My new book, For My Next Illusion I Will Use Wings, will be published in print in Hebrew in a couple of months. But at the beginning of January 2012 I decided to try something new, and published a free digital copy of it on… Facebook.
The idea of publishing an entire new collection of very short stories on Facebook was, in part, an experiment to see how literature can become more social. The digital format has enormous advantages for the reader; but most of the time digital formats still try to imitate the experience of reading a book in print (paging, bookmarks, virtual bookshelf, etc). I wanted to see if it could be different: how literature could evolve if the reader can see who of his friends likes the same stories, who is sharing the stories he shared with others, how does the book endure with readers’ comments on every page, visible to all.
I deliberately chose the very low-tech format of a photo album, trying to keep the focus on the stories themselves (but also knowing that Facebook would offer better exposure to a photo than to text). This also made the book readable not only on a computer but also on an iPad or a smartphone, and even by people that don’t have a Facebook profile, without almost any technical effort on my part.
This project is still evolving when I write this; the thing that surprised me from the beginning was to witness (amazed and to be honest a little petrified) how hundreds of people, simultaneously, were reading the book “cover to cover” (by liking story after story), minutes after it was published, almost in real time. My totally un-mainstream art became viral, only by allowing it to be read on a site where people already spend a lot of their time. Or, maybe more importantly, by absorbing the stories into real life – or a representation of real life on Facebook – side by side with status updates and links and photos from other people’s walls.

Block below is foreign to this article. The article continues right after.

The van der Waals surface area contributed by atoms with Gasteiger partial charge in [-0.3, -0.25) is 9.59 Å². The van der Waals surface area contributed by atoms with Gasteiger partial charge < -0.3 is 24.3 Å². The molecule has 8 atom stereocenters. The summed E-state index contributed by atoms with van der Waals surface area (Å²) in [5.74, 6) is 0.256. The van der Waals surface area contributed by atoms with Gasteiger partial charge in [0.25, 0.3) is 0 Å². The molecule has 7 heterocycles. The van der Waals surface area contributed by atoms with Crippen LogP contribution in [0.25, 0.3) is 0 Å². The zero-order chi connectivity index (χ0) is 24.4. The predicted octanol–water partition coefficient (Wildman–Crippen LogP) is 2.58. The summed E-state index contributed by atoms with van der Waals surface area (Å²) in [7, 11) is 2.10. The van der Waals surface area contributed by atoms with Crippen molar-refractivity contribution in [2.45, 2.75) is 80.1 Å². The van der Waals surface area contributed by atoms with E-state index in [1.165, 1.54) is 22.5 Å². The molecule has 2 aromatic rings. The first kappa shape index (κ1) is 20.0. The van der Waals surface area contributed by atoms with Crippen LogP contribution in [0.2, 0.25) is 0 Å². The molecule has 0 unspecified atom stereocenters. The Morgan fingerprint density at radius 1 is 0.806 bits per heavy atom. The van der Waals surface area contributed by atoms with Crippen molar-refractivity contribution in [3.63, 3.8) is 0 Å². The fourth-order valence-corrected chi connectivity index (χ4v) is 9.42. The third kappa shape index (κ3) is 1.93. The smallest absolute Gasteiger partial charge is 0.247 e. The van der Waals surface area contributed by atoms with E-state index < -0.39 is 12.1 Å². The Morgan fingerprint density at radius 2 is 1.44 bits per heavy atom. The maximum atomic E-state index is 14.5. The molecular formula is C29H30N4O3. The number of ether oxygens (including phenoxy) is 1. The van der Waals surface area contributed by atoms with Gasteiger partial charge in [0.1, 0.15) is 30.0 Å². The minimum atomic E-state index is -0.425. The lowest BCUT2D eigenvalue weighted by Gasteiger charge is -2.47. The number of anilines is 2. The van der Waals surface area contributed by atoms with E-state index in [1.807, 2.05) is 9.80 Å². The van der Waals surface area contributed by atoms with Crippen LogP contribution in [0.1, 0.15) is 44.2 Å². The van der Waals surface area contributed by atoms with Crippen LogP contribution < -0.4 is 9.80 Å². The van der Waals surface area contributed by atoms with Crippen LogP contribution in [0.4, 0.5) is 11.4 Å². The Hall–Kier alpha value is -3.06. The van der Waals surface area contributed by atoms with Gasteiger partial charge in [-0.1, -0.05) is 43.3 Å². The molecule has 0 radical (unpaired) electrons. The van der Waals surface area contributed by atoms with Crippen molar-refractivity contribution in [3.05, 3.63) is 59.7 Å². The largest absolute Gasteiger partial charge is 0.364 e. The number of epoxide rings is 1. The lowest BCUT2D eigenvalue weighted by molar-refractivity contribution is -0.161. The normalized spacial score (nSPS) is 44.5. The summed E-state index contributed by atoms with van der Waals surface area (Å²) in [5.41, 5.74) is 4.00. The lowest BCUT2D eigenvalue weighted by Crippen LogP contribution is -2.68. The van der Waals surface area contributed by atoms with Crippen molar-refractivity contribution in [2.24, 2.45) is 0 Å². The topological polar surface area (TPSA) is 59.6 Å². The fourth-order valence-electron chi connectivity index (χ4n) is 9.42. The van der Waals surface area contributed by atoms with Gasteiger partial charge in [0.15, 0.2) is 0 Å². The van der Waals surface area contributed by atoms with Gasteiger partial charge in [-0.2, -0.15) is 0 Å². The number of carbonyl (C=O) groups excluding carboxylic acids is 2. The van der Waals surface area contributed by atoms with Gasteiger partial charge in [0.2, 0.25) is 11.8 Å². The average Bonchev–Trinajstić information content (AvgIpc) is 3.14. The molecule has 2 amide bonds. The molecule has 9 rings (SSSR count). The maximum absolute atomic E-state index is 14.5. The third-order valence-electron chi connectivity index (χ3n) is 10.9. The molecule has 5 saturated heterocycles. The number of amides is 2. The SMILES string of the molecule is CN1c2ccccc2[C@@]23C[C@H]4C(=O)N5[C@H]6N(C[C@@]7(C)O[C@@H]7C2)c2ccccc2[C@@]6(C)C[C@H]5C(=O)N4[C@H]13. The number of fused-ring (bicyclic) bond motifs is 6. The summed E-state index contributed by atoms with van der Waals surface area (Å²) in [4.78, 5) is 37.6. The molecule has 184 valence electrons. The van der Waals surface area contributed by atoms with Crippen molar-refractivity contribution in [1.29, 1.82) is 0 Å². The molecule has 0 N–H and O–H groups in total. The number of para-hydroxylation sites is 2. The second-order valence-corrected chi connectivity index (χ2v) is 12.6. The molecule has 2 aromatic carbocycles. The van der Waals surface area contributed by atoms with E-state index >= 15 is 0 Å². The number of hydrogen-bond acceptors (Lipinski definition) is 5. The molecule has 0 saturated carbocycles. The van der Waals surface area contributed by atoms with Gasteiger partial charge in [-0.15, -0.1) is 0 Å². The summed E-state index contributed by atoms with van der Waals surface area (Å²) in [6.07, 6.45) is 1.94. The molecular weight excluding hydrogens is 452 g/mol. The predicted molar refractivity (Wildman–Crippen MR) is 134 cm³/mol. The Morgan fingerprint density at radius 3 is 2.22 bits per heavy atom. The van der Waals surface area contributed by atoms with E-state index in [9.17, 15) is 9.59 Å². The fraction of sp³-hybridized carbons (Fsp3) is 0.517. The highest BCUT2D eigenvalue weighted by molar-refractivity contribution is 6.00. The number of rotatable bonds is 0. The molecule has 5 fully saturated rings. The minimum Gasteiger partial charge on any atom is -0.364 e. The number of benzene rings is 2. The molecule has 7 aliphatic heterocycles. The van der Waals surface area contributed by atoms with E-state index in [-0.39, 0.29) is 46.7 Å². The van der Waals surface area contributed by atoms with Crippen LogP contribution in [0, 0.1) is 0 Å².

This deconstruction of the idea of conventional publishing proved to me something I always suspected: people do want to read short stories, they do want to read poetry. Most of the time they just aren’t given a real opportunity to discover it.
EDITOR’S NOTE: Over the next seven days, Electric Literature will be publishing a sample from Alex Epstein’s For My Next Illusion I Will Use Wings on our Facebook page. The stories were translated from the original Hebrew by Jessica Cohen.
—Alex Epstein was born in Leningrad (St. Petersburg) in 1971 and moved to Israel when he was eight years old. He is the author of four collections of short stories and three novels; In 2003 he was awarded Israel’s Prime Minister’s Prize for Literature. In 2007 he participated in the International Writing Program at the University of Iowa. In 2010 he was writer in residence at the University of Denver. Blue Has No South and Lunar Savings Time, his collections of short-short stories, are available in English, from Clockroot Books.